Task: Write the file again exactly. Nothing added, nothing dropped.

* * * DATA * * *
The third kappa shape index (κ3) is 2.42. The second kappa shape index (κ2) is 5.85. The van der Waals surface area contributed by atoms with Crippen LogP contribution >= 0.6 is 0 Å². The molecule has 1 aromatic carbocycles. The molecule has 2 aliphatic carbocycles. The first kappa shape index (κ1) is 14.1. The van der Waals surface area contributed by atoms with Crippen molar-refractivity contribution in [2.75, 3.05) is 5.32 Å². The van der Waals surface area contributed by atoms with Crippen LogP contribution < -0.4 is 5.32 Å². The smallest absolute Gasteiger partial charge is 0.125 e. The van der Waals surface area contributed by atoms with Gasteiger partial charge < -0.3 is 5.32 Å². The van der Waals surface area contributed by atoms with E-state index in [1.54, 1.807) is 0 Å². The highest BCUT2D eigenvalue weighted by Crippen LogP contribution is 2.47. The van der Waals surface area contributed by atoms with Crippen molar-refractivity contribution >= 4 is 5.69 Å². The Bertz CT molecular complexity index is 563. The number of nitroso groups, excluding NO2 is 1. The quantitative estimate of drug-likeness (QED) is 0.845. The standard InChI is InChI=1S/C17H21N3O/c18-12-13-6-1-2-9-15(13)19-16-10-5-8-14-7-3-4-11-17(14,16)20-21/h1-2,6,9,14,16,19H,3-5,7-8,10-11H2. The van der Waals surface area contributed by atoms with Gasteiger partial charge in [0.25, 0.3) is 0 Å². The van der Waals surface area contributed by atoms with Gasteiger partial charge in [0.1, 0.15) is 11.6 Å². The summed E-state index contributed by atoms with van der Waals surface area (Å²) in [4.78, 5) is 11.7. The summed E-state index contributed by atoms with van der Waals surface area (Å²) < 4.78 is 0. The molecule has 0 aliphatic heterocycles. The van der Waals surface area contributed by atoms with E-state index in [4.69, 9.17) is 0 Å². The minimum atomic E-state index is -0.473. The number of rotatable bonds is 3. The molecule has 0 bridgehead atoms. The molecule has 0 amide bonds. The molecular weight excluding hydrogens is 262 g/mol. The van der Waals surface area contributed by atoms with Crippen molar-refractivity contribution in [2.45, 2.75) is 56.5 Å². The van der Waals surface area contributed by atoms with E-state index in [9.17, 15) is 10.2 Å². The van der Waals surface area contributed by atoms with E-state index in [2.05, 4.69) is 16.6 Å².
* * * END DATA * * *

The third kappa shape index (κ3) is 2.42. The second kappa shape index (κ2) is 5.85. The van der Waals surface area contributed by atoms with Crippen LogP contribution >= 0.6 is 0 Å². The molecule has 1 aromatic carbocycles. The molecule has 2 aliphatic carbocycles. The first kappa shape index (κ1) is 14.1. The van der Waals surface area contributed by atoms with Crippen molar-refractivity contribution in [2.75, 3.05) is 5.32 Å². The van der Waals surface area contributed by atoms with Crippen LogP contribution < -0.4 is 5.32 Å². The smallest absolute Gasteiger partial charge is 0.125 e. The van der Waals surface area contributed by atoms with Gasteiger partial charge < -0.3 is 5.32 Å². The van der Waals surface area contributed by atoms with E-state index in [1.54, 1.807) is 0 Å². The highest BCUT2D eigenvalue weighted by Crippen LogP contribution is 2.47. The van der Waals surface area contributed by atoms with Crippen molar-refractivity contribution >= 4 is 5.69 Å². The Bertz CT molecular complexity index is 563. The number of nitroso groups, excluding NO2 is 1. The quantitative estimate of drug-likeness (QED) is 0.845. The standard InChI is InChI=1S/C17H21N3O/c18-12-13-6-1-2-9-15(13)19-16-10-5-8-14-7-3-4-11-17(14,16)20-21/h1-2,6,9,14,16,19H,3-5,7-8,10-11H2. The van der Waals surface area contributed by atoms with Gasteiger partial charge in [0.25, 0.3) is 0 Å². The van der Waals surface area contributed by atoms with Gasteiger partial charge in [0.1, 0.15) is 11.6 Å². The summed E-state index contributed by atoms with van der Waals surface area (Å²) in [4.78, 5) is 11.7. The summed E-state index contributed by atoms with van der Waals surface area (Å²) < 4.78 is 0. The molecule has 0 aliphatic heterocycles. The van der Waals surface area contributed by atoms with E-state index in [4.69, 9.17) is 0 Å². The minimum atomic E-state index is -0.473. The number of rotatable bonds is 3. The molecule has 0 bridgehead atoms. The molecule has 0 amide bonds. The molecular weight excluding hydrogens is 262 g/mol. The van der Waals surface area contributed by atoms with Crippen molar-refractivity contribution in [2.45, 2.75) is 56.5 Å². The van der Waals surface area contributed by atoms with E-state index in [9.17, 15) is 10.2 Å². The van der Waals surface area contributed by atoms with E-state index in [2.05, 4.69) is 16.6 Å².